Charles Barkley may be watching his waistline as the new spokesman for Weight Watchers, but apparently he’s not watching his words too closely. The outspoken TNT announcer apparently didn’t realize his microphone was live during the Atlanta Hawks-Miami Heat matchup on Thursday night and began rambling about his new endorsement deal. “I’ve been doing Weight Watchers for three months. I have to lose two pounds a week. I’m at 38 pounds now. They come and weigh me every two weeks. I ain’t never missed a weigh-in. Never going to,” he told fellow announcers Reggie Miller and Kevin Harlan. After Harlan asked him if it was working, the former Suns’ big man said he was “feeling much better.” “But I ain’t giving away no money. I’m not giving away no free money,” he added. “I thought this was the greatest scam going-getting paid for watching sports, this Weight Watchers thing is a bigger scam.” (emphasis mine)
For those of you unfamiliar with him, Charles Barkley has long had a reputation for making controversial comments. The article here is trying to say that Barkley goofed by referring to Weight Watchers, a company which he represents as a paid sponsor, is a “scam”. Simple enough, right?
Look again at the context. Barkley clearly has a positive impression of Weight Watchers, through which the famously round basketballer has lost 38 pounds. His last sentence, which I have bolded for emphasis, is telling: Barkley compares his spokesman gig with Weight Watchers positively to his other job as a television commentator for the NBA. The clear implication is that both gigs are very good deals. In traditional parlance, this would mean the opposite of a “scam”, a word used to describe very bad deals- but here Barkley is using “scam” to mean a very good deal- as if to say that he is the one doing the scamming.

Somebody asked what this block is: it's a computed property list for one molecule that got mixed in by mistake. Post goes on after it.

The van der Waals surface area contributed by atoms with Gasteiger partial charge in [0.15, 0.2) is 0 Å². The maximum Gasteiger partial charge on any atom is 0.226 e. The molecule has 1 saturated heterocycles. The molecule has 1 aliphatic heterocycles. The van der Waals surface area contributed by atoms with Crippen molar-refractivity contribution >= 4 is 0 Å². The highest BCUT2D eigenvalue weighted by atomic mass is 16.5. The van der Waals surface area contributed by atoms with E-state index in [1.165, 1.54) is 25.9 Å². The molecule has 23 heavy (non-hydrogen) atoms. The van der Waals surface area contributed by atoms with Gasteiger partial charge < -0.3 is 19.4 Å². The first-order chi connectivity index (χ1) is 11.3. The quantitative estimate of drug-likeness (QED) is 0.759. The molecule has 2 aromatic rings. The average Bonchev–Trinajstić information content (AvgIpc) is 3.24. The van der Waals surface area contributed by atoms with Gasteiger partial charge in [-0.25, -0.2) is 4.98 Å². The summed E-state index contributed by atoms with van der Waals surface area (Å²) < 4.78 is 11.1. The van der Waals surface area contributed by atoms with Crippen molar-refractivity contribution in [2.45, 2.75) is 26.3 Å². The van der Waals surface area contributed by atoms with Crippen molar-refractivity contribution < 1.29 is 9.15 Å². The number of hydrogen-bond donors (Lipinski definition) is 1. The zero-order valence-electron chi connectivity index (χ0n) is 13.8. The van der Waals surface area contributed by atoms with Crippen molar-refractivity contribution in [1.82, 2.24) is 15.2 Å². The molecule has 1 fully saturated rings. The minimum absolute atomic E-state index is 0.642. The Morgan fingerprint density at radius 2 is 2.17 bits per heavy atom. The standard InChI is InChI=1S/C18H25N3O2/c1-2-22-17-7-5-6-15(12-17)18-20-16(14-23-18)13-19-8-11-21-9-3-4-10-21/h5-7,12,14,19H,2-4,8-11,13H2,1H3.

“Scam” isn’t commonly used in this manner, but the writer should have paid closer attention to the context before accusing Barkley of misspeaking. Perhaps this mini-controversy will bring the alternative meaning of “scam” into wider usage, and Barkley will be thought of as an unlikely linguistic pioneer. Stranger things have happened!